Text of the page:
I’ll never forget the first day I knew something was wrong with my family. I’d walked home from school to our little home attached to the church my dad pastored. I stopped in my tracks when I noticed the shattered windshield on our Dodge Ram van. Rushing into the house, I was surprised by the darkness- the curtains were pulled in the living room, and my dad was asleep in his recliner. A few minutes after my arrival, my father woke up and told me to find a medical book my mom was using for nursing school. I searched, but when I couldn’t find it I wasn’t prepared for my father’s reaction. My normally kind and fairly quiet dad shouted at me, telling me I’d get a spanking if I couldn’t find the book.
I burst into tears, searching even more frantically. A minute later he got up from his seat, and it was obvious something was wrong with him. He was shouting, mumbling and swaying around like a drunk man- not like the man I knew at all. He knocked over a hanging plant on his way down the hall to search for the book himself. I sat on the floor and cried. I was only 9, but I was permeated with the sense that my life was not going to be the same after that day.
I was right. Within months my dad accepted a pastorate in Illinois, and he, my mom and the five of us girls made the move. 15 months later, my father resigned and quit ministry work completely. There’s no simple answer to why it all happened, but I think it’s fair to say the stress of everything had finally caught up with my dad. Being a pastor at that time was, in some ways, much tougher than it is today. Between the meager salary ($13,000) and the unrealistic expectations of parishioners, being a small town pastor was a thankless job.
We’d always lived in a parsonage, so we had to find our first “real” house. This also meant that my mom, who was finishing her Bachelor’s Degree in nursing, needed to work as many hours as possible to provide for our family. So, we moved to the house that changed my life.
We moved mid-December, a few days before my twelfth birthday. And just when it seemed life couldn’t get worse, it did.
Our only vehicle broke down, so my mom walked miles to the hospital in the snow and we lost contact with the few friends we’d made in our old town.
My father succumbed to severe depression. While home he was in a shroud- so far from all of us. I’ll never forget seeing him on the side of the road hitch-hiking to work.
We couldn’t afford a refrigerator or stove. We kept food in a cooler or outside in the freezing weather, and we received donations from well-meaning friends. The donations were almost always expired food, sometimes with cobwebs on them from sitting in a warehouse for months on end.
I struggled to sleep at night. I remember lying awake, terrified to fall asleep and be victim to nightmares I couldn’t shake, even during the day. Finally, one night I discovered a little Smurf radio and found the local Christian station. It was old school, but the sermons and songs brought peace to the shaken little girl within me.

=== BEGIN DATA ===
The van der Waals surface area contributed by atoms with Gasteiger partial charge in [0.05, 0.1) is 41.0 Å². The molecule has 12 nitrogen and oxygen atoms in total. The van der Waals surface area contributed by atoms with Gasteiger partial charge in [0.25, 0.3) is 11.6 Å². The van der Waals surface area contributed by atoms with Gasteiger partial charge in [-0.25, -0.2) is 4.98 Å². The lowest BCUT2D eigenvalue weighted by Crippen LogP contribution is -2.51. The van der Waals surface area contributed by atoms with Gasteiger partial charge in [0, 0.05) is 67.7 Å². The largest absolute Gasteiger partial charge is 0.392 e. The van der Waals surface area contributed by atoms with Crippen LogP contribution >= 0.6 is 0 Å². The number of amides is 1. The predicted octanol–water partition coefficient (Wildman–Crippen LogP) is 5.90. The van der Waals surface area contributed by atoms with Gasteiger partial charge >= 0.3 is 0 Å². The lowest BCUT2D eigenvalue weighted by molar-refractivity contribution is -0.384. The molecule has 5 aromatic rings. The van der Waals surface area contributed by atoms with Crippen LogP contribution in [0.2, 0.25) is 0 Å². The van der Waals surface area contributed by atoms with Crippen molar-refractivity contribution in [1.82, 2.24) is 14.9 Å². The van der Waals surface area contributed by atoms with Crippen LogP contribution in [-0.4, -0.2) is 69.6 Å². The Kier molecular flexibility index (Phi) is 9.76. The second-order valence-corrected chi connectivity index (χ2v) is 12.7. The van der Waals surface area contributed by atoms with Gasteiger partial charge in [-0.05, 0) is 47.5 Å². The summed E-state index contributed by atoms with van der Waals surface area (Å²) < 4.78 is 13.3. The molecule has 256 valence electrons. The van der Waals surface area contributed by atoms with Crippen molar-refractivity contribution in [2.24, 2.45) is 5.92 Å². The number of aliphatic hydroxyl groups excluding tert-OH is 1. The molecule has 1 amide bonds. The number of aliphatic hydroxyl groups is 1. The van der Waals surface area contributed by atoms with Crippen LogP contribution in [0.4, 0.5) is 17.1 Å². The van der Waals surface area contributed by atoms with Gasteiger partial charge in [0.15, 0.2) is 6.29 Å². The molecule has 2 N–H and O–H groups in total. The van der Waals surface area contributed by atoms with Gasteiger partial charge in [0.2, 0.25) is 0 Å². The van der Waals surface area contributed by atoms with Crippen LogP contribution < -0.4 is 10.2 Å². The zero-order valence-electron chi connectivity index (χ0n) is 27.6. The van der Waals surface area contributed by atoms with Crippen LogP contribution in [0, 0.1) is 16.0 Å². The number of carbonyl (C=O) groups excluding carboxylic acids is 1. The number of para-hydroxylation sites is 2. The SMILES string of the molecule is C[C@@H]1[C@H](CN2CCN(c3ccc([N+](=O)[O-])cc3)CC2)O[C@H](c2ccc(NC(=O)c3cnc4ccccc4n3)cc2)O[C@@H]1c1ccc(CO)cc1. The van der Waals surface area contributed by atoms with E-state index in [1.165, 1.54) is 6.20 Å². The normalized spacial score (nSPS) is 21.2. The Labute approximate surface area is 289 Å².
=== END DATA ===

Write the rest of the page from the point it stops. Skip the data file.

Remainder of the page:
For the first time in my life, I started to attend a local church that wasn’t led by my dad. The pastor there had befriended my father when he was struggling, so I figured he was trustworthy. One of the college guys in the church would pick me up and take me to a youth group comprised of about 10 teenagers. We really didn’t have services. We had prayer meetings, and that’s exactly what I needed at the time. This little group solidified my faith. I held strong to the belief that no matter how bad things got, God still offered me His friendship. Maybe He wasn’t taking away the bad things, but He was staying with me. Somehow that was enough for me.
Our new old house became a strange hideaway for me. Although I can still remember the tangible darkness I felt while living there, I also recall the adventures I created in my little head. I would pretend this house was part of the underground railroad- loaded with secret passageways and hidden letters from long ago. I always wanted a room with a window seat, so I would pile up pillows in the little cove of windows in my room and pretend I was a character in a mystery novel, searching for clues to solve.
We only lived in this big, old house for about 4 months, but my soul still feels a strange, bittersweet attachment to it. Although I lived within 20 minutes of it until college, I never went back to visit it until last week. Even now, 23 years later, looking at the picture of this house brings tears to my eyes. Of course, it wasn’t really the house that changed my life, but it stands as a symbol of the sadness, breakdown and eventual hope I found within its walls.
Its big drafty rooms mirrored the cold emptiness I was feeling when all I’d ever known disappeared in an instant.
Its large windows that let me see well into the cold white winter outside allowed me to feel a certain, small level of protection from the emotional winter within me.
Even its location on one of the busiest streets in Moline reminded me that the busy world was moving on without me while I hid away within.
I’m thankful for my brief stay in this house. It was difficult, cold- even frightening at times- but it gave me a place to mourn what had been and prepare for what was to come…
[For more info about me and my family, feel free to visit the My Story page.]